This is based on the division of society around 1086. Players are allocated titles and ranks in accordance with their performance in the field of battle - in this case of the chess board. There are seven titles:

  • LORD

The Lords were tenants in chief, and could also be members of the church - bishops. The Thegns were the fighting men. It was estimated that it required one hide (approximately 120 acres) to maintain a fighting man. The Villagers (or Villeins) were tied to the Land. They could not leave without the permission of their lord. Nonetheless, they held a position of importance, for they were in charge of a large area of land - on average a virgate (about 30 acres). Next down were the Bordars, equivalent to small holders. Below them came Cottars who would live in a small property with, perhaps, a garden. Finally came the slaves who were in increasingly short supply and gradually faded out in a couple of centuries after 1086.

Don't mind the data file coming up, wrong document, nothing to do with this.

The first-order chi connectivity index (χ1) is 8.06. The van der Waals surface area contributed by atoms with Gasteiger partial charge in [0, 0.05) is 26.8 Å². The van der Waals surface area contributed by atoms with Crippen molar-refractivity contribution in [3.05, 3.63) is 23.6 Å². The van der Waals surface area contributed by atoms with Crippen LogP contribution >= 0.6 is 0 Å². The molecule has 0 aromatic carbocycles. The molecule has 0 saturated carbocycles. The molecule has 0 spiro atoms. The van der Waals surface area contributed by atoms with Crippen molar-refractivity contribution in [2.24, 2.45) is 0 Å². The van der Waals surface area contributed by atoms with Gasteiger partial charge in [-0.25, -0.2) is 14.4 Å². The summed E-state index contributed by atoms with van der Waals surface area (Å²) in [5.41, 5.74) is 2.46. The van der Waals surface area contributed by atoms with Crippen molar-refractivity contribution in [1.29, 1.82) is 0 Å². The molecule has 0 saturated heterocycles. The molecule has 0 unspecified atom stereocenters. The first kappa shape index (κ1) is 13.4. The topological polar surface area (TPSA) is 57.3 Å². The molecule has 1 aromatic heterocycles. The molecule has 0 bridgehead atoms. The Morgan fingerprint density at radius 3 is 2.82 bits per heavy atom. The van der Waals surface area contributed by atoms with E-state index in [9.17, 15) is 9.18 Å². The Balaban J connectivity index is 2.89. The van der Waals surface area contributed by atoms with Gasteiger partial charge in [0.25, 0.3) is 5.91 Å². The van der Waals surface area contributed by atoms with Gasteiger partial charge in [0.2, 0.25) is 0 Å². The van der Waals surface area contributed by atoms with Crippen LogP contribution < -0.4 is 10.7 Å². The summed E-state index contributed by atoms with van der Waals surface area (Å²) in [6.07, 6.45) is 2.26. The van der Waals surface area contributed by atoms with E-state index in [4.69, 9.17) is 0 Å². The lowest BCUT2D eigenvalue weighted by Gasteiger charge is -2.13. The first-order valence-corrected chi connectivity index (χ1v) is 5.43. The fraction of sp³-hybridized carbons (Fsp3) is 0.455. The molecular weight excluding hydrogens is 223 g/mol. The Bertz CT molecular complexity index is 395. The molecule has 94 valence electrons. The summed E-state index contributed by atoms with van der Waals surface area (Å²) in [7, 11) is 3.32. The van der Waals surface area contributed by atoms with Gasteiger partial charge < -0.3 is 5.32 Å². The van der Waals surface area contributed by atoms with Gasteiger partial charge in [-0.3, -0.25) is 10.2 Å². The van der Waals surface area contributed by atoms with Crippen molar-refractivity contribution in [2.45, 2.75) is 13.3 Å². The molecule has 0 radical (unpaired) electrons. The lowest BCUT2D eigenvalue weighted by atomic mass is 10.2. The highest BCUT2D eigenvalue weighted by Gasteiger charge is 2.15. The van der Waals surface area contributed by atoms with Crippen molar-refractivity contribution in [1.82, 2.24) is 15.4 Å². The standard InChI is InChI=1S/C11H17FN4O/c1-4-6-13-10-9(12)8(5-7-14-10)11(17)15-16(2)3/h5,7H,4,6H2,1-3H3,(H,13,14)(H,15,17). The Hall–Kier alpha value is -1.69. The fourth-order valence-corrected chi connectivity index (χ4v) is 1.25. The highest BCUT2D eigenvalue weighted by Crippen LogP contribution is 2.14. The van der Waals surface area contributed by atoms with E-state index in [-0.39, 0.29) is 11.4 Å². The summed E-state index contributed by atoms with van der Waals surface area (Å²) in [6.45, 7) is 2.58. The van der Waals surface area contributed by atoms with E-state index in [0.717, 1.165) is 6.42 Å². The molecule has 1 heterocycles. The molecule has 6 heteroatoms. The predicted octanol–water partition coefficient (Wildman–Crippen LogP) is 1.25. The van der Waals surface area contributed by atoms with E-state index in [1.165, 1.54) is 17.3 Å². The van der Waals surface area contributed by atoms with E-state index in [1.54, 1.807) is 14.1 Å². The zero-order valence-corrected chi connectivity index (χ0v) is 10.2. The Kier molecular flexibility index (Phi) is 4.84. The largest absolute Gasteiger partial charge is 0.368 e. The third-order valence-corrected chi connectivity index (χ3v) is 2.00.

The divisions were not entirely rigid and in parts of England there were also Sokemen or freemen. These were smallholders who actually owned their land and "could go where they pleased". But as they were prevalent in places like Lincolnshire, Norfolk and Essex - parts of the earlier Danelaw - but not elsewhere in England, I have not included them in the basic structure.